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How MSPs Can Overcome Common Zero Trust Obstacles

Zero trust is not a new cybersecurity concept, yet it seems everywhere lately. In case you’re unfamiliar with zero trust, it is defined as an approach to security that assumes no implicit trust between users, devices, or networks as a baseline, and once a user has been verified as legitimate, authorized, and trustworthy, access is allowed. Zero trust has been so effective as a cybersecurity strategy that the U.S. Federal Government and global policies issued by NIST, CISA, and DOD have effectively catapulted zero trust to the forefront of a -digital transformation strategy by committing to implement it with modernizing IT and OT infrastructure.

So, with all the recent hype, why have only 33% of global businesses adopted zero trust? As with any new security approach, zero trust presents several obstacles that can prevent businesses and their trusted managed service providers (MSPs) from moving forward.

5 Common Zero Trust Obstacles MSPs Face

  1. Legacy Infrastructure. Many customers have outdated or legacy infrastructure. Zero trust requires modern, adaptable security that can enforce access controls and monitor user activities. Retrofitting and modernizing legacy systems to align with zero principles can be complex and time-consuming.
  2. Complexity and Scalability. In a true zero trust architecture, multiple interconnected security components, such as identity, access management, and strong multi-factor authentication (MFA), network and endpoint security solutions, and continuous threat monitoring tools need to work together. Without a unified approach to security, then it can be challenging for MSPs to monitor and manage all environments involved in a zero trust model, especially as they scale their services to cater to a diverse range of client needs.
  3. MSP Customer Education and Adoption. For many customers, zero trust might be a paradigm shift from traditional security approaches. They may be unfamiliar with its concepts and benefits, and require education to overcome concerns about cost, disruption to existing workflows, or perceived complexity.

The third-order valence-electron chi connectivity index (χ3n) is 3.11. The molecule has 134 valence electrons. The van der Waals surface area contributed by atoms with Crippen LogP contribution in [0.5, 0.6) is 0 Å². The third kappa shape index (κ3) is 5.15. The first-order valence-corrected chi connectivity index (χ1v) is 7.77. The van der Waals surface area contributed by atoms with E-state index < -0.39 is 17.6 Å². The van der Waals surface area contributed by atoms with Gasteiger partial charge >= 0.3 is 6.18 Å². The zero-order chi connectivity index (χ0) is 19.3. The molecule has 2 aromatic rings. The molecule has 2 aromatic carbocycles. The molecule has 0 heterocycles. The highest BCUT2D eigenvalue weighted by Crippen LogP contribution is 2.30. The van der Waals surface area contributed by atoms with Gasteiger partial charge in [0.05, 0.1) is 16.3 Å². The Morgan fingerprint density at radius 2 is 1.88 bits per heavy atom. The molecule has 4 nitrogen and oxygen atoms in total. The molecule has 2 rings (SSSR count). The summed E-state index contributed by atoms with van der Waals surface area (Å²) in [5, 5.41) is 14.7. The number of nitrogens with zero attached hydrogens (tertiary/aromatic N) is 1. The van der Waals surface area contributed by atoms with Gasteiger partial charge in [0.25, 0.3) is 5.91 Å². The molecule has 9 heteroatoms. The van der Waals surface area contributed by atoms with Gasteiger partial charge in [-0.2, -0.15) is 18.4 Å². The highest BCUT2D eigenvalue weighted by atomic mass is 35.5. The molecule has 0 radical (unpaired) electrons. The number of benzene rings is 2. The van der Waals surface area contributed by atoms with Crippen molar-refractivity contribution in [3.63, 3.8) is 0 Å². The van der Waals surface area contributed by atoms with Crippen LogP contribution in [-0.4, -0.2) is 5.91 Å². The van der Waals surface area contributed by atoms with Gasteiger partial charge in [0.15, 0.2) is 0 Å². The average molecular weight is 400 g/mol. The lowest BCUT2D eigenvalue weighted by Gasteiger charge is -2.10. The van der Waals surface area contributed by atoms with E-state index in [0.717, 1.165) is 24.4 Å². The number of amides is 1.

4. Lack of Funding. Implementing a true zero trust security model for customers may involve upfront costs to acquire new technologies, in-depth security assessments, and infrastructure reconfiguration projects. Additionally, ongoing maintenance, monitoring, and staff training can contribute to the overall expense.
  5. Skills Gap. Since zero trust requires cybersecurity expertise to design and deploy a trusted environment, MSPs may struggle to implement the necessary components and ensure they work seamlessly together. Not to mention the skills gap can hinder MSPs from keeping pace with new threats, vulnerabilities, and technologies, which could potentially leave them vulnerable to new attack vectors or missing out on implementing the most effective security measures.

With the right approach, MSPs can overcome these challenges, deliver zero trust security, and ensure positive customer experiences.

Best Practices for MSP Success with Zero Trust

Start with MFA. If implementing zero trust seems too complex to handle all at once, begin with one component. MFA is the perfect way to get started down the zero trust path with customers. Once MFA is in place, you can emphasize the identity and access management benefits for customers and build from there.

Align Zero Trust to Customer Business Requirements. MSPs offering vulnerability assessments, penetration testing, or backup and disaster recovery to meet customer business requirements can leverage these services to illustrate the value of implementing zero trust policies to improve security outcomes.

Ensure Positive User Experience with Endpoint Detection and Response (EDR) and Extended Detection and Response (XDR). Automate and easily monitor threat monitoring with EDR and XDR solutions. EDR and XDR can be engineered and configured to support zero trust requirements without compromising the user’s experience.

Establish an environment for unified security. MSPs that use our Unified Security Platform® architecture that has zero trust built into its DNA will make adherence to this highest security standard simple.

As organizations continue with remote and/or hybrid work and as cyberattacks become more prevalent and sophisticated, MSPs are increasing their security strength to manage risks for customers. Zero trust is one of the most powerful tools MSPs can use to deliver stronger security for customers. The shared knowledge delivered via WatchGuard’s Unified Security Platform architecture unlocks true zero trust approaches for MSPs. Learn more about how our platform can benefit MSP businesses here.

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